2. DO THE CHANGING ECONOMICS OF DEFICITS MEAN THAT ANYTHING GOES AND WE DO NOT NEED TO PAY ANY ATTENTION TO FISCAL CONSTRAINTS, AS SOME HAVE INFERRED FROM MODERN MONETARY THEORY (MMT)?
No. The costs and benefits of deficits have changed, but we still need a limiting principle in order to conduct fiscal policy.
The economics of deficits have indeed changed in profound ways. Anyone repeating unchanged talking points and policy nostrums over the last several decades has clearly missed out on the fact that real interest rates have fallen from nearly 4 percent in 2000 to around 1 percent today despite the fact that the debt has exploded. This is the result of what one of us has termed secular stagnation
and appears to be due to a combination of demographic changes, rising inequality, and declines in the cost of and taste for capital goods.
The idea that we need deficit reduction to keep interest rates down and thus encourage borrowing and investment may have made sense years ago, but it would be an absurd diagnosis of today’s economic problems. In fact, if we had actually kept the budget in balance after 2001, the result, according to research
coauthored by one of us, would have been even lower underlying real interest rates, making it likely that the Federal Reserve would have still kept nominal rates at zero—and even then we would not have adequate demand.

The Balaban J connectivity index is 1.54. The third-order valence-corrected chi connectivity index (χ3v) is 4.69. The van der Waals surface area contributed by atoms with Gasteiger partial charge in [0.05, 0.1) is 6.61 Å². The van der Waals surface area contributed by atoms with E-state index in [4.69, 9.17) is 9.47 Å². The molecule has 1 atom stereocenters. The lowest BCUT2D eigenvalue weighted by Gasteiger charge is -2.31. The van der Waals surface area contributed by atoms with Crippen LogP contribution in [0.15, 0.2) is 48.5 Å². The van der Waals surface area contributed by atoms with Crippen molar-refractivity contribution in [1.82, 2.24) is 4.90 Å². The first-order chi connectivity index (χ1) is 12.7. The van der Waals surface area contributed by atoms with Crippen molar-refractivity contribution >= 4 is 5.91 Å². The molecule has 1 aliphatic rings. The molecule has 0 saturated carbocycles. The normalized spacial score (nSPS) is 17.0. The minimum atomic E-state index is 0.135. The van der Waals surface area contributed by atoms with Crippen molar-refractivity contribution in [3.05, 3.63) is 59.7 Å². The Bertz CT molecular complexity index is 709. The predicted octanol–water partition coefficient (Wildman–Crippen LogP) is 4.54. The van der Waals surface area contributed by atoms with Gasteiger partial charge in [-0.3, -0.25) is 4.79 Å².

When interest rates are less than the growth rate, then the government can perpetually run primary deficits (that is, a deficit excluding interest) and still have debt falling as a share of the economy. It cannot, however, run unlimited primarydeficits without the debt rising substantially as a share of the economy.
Fiscal constraints are real. Even if one accepted the MMT idea that inflation is the only constraint on government spending, there is still some constraint on what government can afford. As long as we eventually face a budget constraint, then the government needs to prioritize among the many worthy, and some not so worthy, claims on scarce resources. Without this limit, how can we say no to any sympathetic group or force tax increases on any except the most reviled?
div>In our Foreign Affairs article we proposed that the political system should adopt a “do no harm” approach, paying for new proposals but not necessarily making it an urgent priority to do any more than that. Adopting this principle would have the benefit of requiring policymakers to think harder about whether to adopt the next seemingly popular tax credit or spending program. Many ideas that seem appealing judged against an unspecified future cost are less appealing when you make their costs explicit today.
div>To the degree the imbalance between revenue and spending in Social Security and Medicare is eventually reduced—much of it through higher revenue—those savings should not be available to pay for new spending but instead count towards the existing spending we have already promised. This would make the reform effort net deficit reducing compared with the standard projections from the Congressional Budget Office and others that are widely cited. The result, based on current projections, would be to stabilize the debt as a share of the economy at a reasonable level.